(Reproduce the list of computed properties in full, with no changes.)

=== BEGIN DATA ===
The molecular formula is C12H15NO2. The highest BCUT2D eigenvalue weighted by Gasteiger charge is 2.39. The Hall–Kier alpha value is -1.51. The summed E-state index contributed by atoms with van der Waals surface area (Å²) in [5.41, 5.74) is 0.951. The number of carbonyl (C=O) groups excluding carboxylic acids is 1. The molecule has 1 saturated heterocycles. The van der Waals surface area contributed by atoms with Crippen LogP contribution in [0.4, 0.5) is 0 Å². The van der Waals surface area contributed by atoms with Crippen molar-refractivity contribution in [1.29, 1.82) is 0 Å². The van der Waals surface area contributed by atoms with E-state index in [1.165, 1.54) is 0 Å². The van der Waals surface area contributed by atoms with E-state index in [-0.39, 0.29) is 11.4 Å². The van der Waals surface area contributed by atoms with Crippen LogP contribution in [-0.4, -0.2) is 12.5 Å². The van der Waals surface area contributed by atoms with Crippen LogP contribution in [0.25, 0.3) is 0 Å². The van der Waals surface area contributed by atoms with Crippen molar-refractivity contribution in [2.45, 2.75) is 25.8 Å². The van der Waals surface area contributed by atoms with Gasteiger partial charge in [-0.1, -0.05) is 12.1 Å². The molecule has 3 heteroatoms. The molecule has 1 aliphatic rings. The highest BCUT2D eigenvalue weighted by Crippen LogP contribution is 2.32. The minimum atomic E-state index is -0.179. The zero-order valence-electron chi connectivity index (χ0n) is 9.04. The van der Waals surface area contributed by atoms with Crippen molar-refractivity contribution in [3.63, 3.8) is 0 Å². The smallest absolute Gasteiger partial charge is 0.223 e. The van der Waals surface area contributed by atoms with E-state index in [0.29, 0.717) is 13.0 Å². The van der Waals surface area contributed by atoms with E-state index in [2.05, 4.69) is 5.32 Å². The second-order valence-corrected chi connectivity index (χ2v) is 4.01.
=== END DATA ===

The molecular formula is C12H15NO2. The highest BCUT2D eigenvalue weighted by Gasteiger charge is 2.39. The Hall–Kier alpha value is -1.51. The summed E-state index contributed by atoms with van der Waals surface area (Å²) in [5.41, 5.74) is 0.951. The number of carbonyl (C=O) groups excluding carboxylic acids is 1. The molecule has 1 saturated heterocycles. The van der Waals surface area contributed by atoms with Crippen LogP contribution in [0.4, 0.5) is 0 Å². The van der Waals surface area contributed by atoms with Crippen molar-refractivity contribution in [1.29, 1.82) is 0 Å². The van der Waals surface area contributed by atoms with E-state index in [1.165, 1.54) is 0 Å². The van der Waals surface area contributed by atoms with E-state index in [-0.39, 0.29) is 11.4 Å². The van der Waals surface area contributed by atoms with Crippen LogP contribution in [-0.4, -0.2) is 12.5 Å². The van der Waals surface area contributed by atoms with Crippen LogP contribution in [0.25, 0.3) is 0 Å². The van der Waals surface area contributed by atoms with Crippen molar-refractivity contribution in [2.45, 2.75) is 25.8 Å². The van der Waals surface area contributed by atoms with Gasteiger partial charge in [-0.1, -0.05) is 12.1 Å². The molecule has 3 heteroatoms. The molecule has 1 aliphatic rings. The highest BCUT2D eigenvalue weighted by Crippen LogP contribution is 2.32. The minimum atomic E-state index is -0.179. The zero-order valence-electron chi connectivity index (χ0n) is 9.04. The van der Waals surface area contributed by atoms with Crippen molar-refractivity contribution in [3.63, 3.8) is 0 Å². The smallest absolute Gasteiger partial charge is 0.223 e. The van der Waals surface area contributed by atoms with E-state index in [0.29, 0.717) is 13.0 Å². The van der Waals surface area contributed by atoms with E-state index in [2.05, 4.69) is 5.32 Å². The second-order valence-corrected chi connectivity index (χ2v) is 4.01.